30th July 1941
Stark left us and I walked back to Marble Arch whilst chatting to Pearl. She told me more about her life 1930-40. Poor girl, she has been very brave and continues to be. During the afternoon Suzy Witherington, the 2nd in age, came to visit. She is the only one of the 4 sisters who is married and has a baby. She married a Scot and lived in Paris. Got back to Slough – gone midnight. That’ll teach me to go out with a young woman. Are you jealous dearest? Continue reading
The good folks over at Worthpoint have published our article, ‘Getting it there in One Piece: Tips on Packaging and Shipping Antiques’, written by Rob. It can be found at: http://www.worthpoint.com/article/getting-one-piece-tips-packaging-shipping-antiques
It describes some cost-effective methods to protect your fragile, unique and often valuable pieces when sending them all over the world. Postal services and couriers are often unwilling to properly insure antiques and collectables, so good protective packing is very important for anyone selling antiques online, for your customer’s satisfaction and your piece of mind. A must read guide for those looking to start posting antiques.
For those who don’t know, Rob is Parade Antique’s packing sage. He once blew a bubble using fairy liquid and water, packed it and sent it to the moon. It arrived unharmed.
27th July 1941
Guy Wingate is now married to an English woman after breaking his engagement in France. Clear sky outside, ideal bombing weather, if the Germans knew. They haven’t been over for several weeks (10 to be exact). We do not forget them however, every night two large German towns get some of our medicine, not counting canals, railways and not forgetting their shipping. Continue reading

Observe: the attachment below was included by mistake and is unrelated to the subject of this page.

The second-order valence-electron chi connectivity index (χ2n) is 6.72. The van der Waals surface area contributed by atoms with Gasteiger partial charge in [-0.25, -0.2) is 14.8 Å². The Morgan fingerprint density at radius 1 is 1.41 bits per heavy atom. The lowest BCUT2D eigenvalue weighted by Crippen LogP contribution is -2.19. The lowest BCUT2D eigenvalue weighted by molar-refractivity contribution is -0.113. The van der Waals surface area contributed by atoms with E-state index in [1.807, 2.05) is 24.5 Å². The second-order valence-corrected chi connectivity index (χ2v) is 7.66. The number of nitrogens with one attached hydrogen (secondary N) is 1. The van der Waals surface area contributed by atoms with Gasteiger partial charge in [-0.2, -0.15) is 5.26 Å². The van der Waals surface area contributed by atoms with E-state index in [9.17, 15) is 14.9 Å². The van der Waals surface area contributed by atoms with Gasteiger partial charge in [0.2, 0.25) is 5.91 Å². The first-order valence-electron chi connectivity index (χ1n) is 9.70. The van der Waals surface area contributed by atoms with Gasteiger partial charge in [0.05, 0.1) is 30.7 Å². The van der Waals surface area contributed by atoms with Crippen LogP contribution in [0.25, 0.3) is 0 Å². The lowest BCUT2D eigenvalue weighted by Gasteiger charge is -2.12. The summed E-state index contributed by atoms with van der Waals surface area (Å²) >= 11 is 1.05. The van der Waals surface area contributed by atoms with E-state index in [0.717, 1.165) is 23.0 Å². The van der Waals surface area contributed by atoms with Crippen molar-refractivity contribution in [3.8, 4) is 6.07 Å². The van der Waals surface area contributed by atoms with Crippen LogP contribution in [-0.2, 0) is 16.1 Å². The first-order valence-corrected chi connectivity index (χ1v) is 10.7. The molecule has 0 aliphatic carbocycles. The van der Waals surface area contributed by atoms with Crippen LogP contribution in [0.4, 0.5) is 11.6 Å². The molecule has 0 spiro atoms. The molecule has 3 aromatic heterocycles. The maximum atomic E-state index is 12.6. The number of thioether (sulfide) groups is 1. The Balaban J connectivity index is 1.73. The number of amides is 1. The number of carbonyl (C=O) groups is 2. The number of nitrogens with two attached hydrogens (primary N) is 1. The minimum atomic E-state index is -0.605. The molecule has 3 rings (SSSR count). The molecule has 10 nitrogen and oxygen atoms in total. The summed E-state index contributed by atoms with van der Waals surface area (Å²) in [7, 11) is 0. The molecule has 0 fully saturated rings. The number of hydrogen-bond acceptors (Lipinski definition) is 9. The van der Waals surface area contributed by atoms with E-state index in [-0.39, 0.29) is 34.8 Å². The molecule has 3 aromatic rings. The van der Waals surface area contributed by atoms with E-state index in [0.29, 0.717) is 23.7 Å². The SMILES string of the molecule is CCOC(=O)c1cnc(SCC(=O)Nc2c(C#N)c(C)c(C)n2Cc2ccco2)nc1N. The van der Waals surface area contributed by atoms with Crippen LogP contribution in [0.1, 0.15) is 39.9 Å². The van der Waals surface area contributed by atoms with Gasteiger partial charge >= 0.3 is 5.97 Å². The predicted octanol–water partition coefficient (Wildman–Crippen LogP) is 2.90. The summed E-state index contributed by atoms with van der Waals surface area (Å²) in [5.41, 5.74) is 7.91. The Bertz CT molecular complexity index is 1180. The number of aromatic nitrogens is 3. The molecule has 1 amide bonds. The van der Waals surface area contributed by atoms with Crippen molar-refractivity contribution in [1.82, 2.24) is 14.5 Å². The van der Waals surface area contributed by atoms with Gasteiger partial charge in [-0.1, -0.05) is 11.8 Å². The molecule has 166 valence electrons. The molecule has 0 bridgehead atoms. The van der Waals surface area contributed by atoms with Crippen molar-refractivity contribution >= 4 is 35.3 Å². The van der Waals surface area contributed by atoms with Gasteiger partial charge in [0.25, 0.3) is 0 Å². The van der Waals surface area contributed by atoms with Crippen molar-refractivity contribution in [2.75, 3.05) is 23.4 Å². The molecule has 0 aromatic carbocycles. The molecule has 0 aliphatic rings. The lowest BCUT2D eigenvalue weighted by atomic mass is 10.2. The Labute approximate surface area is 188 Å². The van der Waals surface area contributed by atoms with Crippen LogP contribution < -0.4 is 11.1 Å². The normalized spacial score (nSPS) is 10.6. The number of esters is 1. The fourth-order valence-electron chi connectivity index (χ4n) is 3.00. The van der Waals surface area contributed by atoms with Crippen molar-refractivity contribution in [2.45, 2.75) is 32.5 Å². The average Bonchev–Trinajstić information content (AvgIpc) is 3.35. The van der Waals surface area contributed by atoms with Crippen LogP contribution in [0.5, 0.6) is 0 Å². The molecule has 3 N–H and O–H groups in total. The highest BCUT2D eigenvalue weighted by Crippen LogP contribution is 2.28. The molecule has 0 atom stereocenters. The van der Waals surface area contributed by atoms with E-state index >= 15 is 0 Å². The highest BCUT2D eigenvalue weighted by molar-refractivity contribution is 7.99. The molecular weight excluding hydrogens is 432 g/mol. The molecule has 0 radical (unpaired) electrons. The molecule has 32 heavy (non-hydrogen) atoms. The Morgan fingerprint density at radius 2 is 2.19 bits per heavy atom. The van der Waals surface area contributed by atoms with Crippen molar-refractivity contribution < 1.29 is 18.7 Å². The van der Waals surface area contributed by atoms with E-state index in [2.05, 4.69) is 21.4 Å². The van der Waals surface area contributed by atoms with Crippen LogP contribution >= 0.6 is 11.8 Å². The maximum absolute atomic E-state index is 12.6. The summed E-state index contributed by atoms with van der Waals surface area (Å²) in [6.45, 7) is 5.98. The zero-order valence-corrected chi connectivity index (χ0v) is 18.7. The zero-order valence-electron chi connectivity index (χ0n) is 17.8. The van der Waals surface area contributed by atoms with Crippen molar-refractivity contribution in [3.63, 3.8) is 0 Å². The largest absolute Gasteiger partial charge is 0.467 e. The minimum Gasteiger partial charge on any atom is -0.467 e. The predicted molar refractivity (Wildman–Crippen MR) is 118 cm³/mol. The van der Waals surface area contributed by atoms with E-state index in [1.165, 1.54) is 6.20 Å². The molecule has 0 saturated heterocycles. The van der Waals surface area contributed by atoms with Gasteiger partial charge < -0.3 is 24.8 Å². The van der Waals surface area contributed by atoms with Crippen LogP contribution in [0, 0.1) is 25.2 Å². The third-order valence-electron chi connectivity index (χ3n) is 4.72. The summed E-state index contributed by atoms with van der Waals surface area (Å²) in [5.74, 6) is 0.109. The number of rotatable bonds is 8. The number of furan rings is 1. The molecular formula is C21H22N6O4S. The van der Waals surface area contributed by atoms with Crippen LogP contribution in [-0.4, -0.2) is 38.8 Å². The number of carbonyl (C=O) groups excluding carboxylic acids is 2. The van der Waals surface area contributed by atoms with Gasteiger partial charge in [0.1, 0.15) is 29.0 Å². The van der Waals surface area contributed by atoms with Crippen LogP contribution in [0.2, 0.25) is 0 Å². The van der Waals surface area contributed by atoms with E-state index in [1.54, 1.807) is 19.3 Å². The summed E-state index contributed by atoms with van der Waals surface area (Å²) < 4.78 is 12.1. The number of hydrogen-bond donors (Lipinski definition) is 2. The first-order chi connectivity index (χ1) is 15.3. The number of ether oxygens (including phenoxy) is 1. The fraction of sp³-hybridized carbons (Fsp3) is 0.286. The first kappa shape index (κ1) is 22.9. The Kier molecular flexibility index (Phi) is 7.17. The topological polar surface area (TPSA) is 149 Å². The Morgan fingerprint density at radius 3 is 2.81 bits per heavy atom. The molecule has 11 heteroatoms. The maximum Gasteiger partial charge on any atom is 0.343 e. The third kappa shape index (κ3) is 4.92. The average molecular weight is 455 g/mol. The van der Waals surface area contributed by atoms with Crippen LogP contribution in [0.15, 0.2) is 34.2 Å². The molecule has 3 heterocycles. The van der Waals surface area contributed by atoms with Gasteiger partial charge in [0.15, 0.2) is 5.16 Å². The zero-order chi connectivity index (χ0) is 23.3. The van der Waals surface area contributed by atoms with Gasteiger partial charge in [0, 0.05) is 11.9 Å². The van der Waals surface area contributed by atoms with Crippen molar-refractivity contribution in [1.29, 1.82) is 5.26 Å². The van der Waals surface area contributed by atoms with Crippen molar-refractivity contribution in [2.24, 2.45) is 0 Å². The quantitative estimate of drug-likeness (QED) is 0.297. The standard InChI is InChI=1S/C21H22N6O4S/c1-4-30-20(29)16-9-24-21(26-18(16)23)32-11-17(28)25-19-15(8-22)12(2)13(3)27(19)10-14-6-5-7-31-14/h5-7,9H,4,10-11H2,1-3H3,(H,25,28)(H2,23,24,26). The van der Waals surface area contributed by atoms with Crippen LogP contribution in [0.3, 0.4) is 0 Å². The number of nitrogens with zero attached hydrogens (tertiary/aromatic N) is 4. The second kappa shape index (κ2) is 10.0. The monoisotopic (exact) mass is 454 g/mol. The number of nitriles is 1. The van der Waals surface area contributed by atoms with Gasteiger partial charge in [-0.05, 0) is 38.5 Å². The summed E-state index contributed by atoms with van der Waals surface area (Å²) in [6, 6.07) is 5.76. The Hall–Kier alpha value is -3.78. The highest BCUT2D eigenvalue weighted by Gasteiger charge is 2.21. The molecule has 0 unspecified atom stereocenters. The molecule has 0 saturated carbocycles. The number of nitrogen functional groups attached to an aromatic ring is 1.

Working in an Antiques Shop (or any shop), you are obliged to talk to the customers, conversation rarely progresses beyond the pleasantries, or The Weather for that matter. Every conversation concerns The Weather. In Britain, it seems that The Weather is so ingrained in our psyche that ones thoughts and sentiments rarely stretch past it. The result is: that for the large part, words are already pre-packed and ready to go – that convenient line: “rubbish weather today…” is always there, should we need to use it. And we almost always do. Continue reading
25th July 1941 (Continued)
The news on the radio is, the continuous bombing of the French front, the stop of the German advance in Russia and the sinking of an Italian convoy in the Mediterranean. The Japanese have seized bases in Indochina and the Vichy government disgusts me more and more. Soon, I suppose, Japan will attack Russia soon and then the USA will enter the fray. Continue reading
24th July 1940 (continued)
Return to Gloucester and then to Hereford. I’m busy with the Poles, and they are great guys. Full of life and desperate for battle. Admirable bravery. I remember them from France, always on the attack. According to a report they are “fighting mad”. Continue reading
24th July 1940
To my wife, London, 24th July 1940 – It was reading the story in the ‘Readers Digest’, July 1940, “A Little at a Time” by John Erskine, that I decided to write this book. Since my arrival in England, several of my friends have started (and some continued with) a diary.
I disembarked in Falmouth 19th June 1940, covered in a blanket and shoeless. Continue reading